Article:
Future Focused Education Innovative NM Programs

6 Innovative Education Programs Pushing the Envelope in New Mexico

6 Innovative Education Programs Pushing the Envelope in New Mexico

By Tony Monfiletto, Future Focused Education | March 15, 2018

“There is real innovation happening in our public schools even though all the signals from the state dissuade such efforts…The risk taking is clearly a statement about the commitment to serving young people and communities regardless of the agenda from the state authorities”
“There is real innovation happening in our public schools even though all the signals from the state dissuade such efforts…The risk taking is clearly a statement about the commitment to serving young people and communities regardless of the agenda from the state authorities”
 
“There is real innovation happening in our public schools even though all the signals from the state dissuade such efforts…The risk taking is clearly a statement about the commitment to serving young people and communities regardless of the agenda from the state authorities”

We recently convened some of the most thoughtful education innovators in New Mexico to follow through on SJM 1, which was passed in 2016.  This legislation called for a working group to help the state prepare for an application to the federal government under the new found flexibility of ESSA, that would create alternative assessments in New Mexico besides just standardized tests. It’s clear that educators in New Mexico are excited about the possibilities and they want to be heard. The good news is that these are the same people that hold the answer to solving the problems we face in our state.

There is real innovation happening in our public schools even though all the signals from the state dissuade such efforts. The schools are quietly bucking the compliance heavy command and control system pushed by the state by doing what serves their communities.  The risk taking is clearly a statement about the commitment to serving young people and communities regardless of the agenda from the state authorities. 

Below are a few of the most innovative examples we learned about from educators who are pushing the envelope in our state:

The Bilingual Seal

This program asks students to create a portfolio of evidence – in both English and Spanish - proving that they are ready for college and a career.  This is driven by educators and community leaders because they know it’s important it is to embrace the richness of our unique culture and language in New Mexico.  No one asked them to do it, they did it because it’s who we are and what we value. 

Paid Internships

Many of our most vulnerable students work to help support their family and this commitment to family is something we should respect and value.  Future Focused Education created a paid internship program when the Leadership Schools indicated a need to place young people in companies that could help develop the skills that they will need in the future.  It’s a compelling answer to the problem we face when young people don’t have the luxury of gaining unpaid experience because they have to work, and the only jobs they are qualified for are a dead end.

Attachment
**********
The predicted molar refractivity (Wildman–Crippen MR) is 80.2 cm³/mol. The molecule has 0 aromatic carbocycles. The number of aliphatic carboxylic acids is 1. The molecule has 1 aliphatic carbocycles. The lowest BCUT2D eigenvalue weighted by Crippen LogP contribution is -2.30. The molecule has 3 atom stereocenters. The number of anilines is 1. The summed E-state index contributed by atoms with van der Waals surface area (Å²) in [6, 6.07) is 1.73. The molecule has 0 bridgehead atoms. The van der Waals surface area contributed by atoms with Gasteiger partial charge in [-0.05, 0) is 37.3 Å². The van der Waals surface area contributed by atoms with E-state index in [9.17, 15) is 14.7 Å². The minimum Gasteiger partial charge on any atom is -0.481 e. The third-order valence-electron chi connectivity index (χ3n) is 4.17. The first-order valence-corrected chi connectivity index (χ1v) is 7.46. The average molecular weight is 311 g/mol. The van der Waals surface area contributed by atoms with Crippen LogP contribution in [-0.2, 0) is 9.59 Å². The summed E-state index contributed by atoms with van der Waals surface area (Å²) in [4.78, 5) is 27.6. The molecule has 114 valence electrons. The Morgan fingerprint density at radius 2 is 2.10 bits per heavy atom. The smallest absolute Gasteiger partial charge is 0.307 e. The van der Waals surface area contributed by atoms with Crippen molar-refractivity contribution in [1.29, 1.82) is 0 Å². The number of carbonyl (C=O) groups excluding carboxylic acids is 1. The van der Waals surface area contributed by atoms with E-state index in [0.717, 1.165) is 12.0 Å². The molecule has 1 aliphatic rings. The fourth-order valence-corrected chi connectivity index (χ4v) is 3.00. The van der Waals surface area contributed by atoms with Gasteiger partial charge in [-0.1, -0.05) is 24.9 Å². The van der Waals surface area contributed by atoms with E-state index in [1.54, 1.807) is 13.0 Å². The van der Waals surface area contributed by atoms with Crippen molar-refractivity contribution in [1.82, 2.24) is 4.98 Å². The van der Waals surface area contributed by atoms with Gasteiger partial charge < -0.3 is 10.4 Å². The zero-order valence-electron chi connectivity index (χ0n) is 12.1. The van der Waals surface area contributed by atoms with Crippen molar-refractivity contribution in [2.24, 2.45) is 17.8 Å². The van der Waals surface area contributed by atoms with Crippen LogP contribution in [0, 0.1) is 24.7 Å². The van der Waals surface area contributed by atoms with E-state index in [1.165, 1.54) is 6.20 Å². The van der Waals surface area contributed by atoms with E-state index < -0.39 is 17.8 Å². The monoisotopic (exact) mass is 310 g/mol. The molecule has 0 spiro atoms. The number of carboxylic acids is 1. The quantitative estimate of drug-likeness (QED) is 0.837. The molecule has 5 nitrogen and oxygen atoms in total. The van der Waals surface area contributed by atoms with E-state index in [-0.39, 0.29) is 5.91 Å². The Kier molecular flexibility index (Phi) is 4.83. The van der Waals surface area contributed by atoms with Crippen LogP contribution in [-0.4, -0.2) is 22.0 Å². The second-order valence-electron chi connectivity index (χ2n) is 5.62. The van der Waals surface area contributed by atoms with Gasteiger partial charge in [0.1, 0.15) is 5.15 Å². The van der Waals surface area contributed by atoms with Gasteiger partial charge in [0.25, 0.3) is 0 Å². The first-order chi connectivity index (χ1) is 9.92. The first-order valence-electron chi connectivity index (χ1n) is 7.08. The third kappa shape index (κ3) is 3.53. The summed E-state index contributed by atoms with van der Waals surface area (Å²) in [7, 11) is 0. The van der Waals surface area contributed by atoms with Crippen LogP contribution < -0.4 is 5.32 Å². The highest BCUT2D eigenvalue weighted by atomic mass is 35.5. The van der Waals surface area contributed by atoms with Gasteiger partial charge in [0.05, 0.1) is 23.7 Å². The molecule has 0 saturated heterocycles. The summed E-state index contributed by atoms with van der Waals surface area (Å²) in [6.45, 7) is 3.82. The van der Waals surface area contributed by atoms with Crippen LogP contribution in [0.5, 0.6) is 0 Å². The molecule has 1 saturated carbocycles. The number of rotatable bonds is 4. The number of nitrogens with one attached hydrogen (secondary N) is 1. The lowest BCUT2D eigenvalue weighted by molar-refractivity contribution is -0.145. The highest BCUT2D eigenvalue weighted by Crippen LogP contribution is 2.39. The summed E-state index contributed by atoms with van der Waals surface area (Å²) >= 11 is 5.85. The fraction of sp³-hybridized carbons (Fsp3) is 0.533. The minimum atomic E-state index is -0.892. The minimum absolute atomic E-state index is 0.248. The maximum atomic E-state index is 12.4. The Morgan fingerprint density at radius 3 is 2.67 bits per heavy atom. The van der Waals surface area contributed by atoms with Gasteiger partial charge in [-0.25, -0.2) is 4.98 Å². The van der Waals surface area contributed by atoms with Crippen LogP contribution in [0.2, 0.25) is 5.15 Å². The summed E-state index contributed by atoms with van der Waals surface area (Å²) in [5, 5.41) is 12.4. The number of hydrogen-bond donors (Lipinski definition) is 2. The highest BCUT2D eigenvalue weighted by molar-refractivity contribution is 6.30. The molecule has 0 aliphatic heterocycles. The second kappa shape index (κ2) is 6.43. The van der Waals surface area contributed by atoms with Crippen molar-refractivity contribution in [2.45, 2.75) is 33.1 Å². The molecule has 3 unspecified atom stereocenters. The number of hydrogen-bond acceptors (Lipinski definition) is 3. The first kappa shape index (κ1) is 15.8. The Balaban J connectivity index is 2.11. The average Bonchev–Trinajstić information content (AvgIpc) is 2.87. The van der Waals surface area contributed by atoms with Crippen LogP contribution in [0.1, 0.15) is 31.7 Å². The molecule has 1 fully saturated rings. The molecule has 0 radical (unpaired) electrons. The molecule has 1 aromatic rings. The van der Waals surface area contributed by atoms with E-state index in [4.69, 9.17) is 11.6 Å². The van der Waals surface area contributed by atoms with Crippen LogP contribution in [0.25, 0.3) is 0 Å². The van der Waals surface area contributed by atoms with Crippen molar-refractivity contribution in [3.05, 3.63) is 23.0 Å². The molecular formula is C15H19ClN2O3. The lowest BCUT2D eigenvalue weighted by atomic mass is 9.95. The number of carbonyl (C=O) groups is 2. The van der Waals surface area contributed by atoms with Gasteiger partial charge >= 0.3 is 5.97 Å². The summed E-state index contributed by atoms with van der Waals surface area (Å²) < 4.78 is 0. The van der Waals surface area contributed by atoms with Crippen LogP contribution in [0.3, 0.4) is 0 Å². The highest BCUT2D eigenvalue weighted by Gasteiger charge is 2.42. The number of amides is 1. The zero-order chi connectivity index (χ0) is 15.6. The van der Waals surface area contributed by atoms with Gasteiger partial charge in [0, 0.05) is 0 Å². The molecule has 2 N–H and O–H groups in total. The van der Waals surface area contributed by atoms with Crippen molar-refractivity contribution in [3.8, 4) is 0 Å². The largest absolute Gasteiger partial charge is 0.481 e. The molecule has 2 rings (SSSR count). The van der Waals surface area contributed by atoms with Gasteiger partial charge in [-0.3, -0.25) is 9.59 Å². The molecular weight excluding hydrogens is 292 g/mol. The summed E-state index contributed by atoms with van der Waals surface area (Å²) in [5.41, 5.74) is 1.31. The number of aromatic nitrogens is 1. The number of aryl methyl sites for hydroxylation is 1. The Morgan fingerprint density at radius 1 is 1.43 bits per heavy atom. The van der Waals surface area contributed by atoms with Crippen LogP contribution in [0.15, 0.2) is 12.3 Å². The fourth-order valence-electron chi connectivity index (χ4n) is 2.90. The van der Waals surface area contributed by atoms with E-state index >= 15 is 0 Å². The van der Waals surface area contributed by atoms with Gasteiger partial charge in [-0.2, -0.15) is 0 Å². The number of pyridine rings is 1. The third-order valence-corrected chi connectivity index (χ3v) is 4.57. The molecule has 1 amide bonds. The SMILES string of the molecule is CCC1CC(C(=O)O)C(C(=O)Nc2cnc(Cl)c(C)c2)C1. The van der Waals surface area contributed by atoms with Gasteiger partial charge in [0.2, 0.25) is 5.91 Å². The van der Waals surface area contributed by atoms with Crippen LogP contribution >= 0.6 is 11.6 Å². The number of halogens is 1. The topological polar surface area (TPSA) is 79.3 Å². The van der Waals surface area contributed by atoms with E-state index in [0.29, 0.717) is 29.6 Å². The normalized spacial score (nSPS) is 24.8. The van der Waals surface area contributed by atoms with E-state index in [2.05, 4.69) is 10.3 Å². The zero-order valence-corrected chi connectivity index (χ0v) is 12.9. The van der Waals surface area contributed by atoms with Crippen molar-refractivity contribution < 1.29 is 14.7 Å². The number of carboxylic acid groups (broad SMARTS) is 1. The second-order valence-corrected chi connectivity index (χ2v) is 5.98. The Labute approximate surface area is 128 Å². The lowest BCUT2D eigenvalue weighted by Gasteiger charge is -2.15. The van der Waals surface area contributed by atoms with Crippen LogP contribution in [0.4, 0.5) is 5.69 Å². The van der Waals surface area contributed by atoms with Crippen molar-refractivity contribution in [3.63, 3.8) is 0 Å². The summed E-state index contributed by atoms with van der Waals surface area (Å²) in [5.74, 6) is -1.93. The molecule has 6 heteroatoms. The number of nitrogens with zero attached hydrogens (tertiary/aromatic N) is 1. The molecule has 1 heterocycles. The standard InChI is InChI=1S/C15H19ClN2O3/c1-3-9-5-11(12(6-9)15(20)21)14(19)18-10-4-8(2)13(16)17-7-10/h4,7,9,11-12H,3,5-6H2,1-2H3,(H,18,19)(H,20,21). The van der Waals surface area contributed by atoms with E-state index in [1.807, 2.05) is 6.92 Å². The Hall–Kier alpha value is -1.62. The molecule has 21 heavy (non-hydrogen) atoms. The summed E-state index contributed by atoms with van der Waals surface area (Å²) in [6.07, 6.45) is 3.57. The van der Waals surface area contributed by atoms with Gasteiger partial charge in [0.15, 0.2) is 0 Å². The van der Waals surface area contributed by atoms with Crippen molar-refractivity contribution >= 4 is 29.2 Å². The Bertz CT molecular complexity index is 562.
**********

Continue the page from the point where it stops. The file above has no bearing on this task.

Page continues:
The Wellness Wheel

The Native American Community Academy was founded by native educators and community members for native students and at the heart of their school is the well-being of the young people in their community.  The school revolves around a holistic vision of care and concern for students that is focused on making them secure in their identity.  They understand that self-worth and the inherent value of Native culture must be in place at their school if their students are to prosper.  That design principal can’t be measured by any school report card, yet they do it anyway.

STEM Eco-System

Explora, the children’s science museum in Albuquerque, is convening the organizations that work with young people during the summer and after school to promote fun and compelling science education.  Their work has expanded to include promoting the new standards that ask for students to prove that they can solve real-life problems.  It’s called “Performance Assessment,” and it runs contrary to our current standardized testing system.  Explora knows that our community, particularly employers, are asking for a workforce that can solve real problems and this is the best way to prove that students are learning science.

Graduate Profile

Mission: Graduate, in cooperation with the Albuquerque Public Schools, and the Santa Fe Public Schools have created Graduate Profiles that help us know what students should know and be able to do when they graduate. It is essential community driven work that will make our city a better place to live because our young people more productive. There is no incentive for their work in our standardized testing system.  Yet, they do it because they care about the future health and prosperity of our community.

Youth Engagement

Learning Alliance New Mexico is betting on young people to help us craft a vision for the future.  These students are truth seekers and their adult advocates are helping them find their voice.  They are organizing young people to speak out about their education.  It’s powerful when a sixteen year-old’s lived experience in school can influence a policy agenda that will ensure that all students are cared for in our state.

These are only six examples of the community driven innovations in our state.  Cultivating these positive deviants is the way forward and any new strategy embraced by our next governor and legislators should embrace these ideas and the people who promote them.  The answer to our frustrations is in our own communities and we need to cultivate the solutions that are right in front of us to solve our problems

 

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